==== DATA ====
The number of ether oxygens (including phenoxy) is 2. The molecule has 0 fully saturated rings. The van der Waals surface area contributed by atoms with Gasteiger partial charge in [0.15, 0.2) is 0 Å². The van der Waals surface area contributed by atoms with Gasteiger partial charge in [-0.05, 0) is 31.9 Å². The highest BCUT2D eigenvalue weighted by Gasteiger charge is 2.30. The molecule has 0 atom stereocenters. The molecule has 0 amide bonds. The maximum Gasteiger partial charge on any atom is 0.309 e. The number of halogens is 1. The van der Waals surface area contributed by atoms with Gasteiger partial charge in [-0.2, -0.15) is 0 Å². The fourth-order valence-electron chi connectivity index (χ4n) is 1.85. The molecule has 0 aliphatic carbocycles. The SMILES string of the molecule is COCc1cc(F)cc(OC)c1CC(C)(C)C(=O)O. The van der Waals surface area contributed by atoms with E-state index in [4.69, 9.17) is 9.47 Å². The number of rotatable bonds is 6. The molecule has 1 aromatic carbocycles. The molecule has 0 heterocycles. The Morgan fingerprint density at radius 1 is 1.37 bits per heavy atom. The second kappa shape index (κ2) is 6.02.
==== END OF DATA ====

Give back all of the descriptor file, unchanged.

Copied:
The number of ether oxygens (including phenoxy) is 2. The molecule has 0 fully saturated rings. The van der Waals surface area contributed by atoms with Gasteiger partial charge in [0.15, 0.2) is 0 Å². The van der Waals surface area contributed by atoms with Gasteiger partial charge in [-0.05, 0) is 31.9 Å². The highest BCUT2D eigenvalue weighted by Gasteiger charge is 2.30. The molecule has 0 atom stereocenters. The molecule has 0 amide bonds. The maximum Gasteiger partial charge on any atom is 0.309 e. The number of halogens is 1. The van der Waals surface area contributed by atoms with Gasteiger partial charge in [-0.2, -0.15) is 0 Å². The fourth-order valence-electron chi connectivity index (χ4n) is 1.85. The molecule has 0 aliphatic carbocycles. The SMILES string of the molecule is COCc1cc(F)cc(OC)c1CC(C)(C)C(=O)O. The van der Waals surface area contributed by atoms with E-state index in [4.69, 9.17) is 9.47 Å². The number of rotatable bonds is 6. The molecule has 1 aromatic carbocycles. The molecule has 0 heterocycles. The Morgan fingerprint density at radius 1 is 1.37 bits per heavy atom. The second kappa shape index (κ2) is 6.02.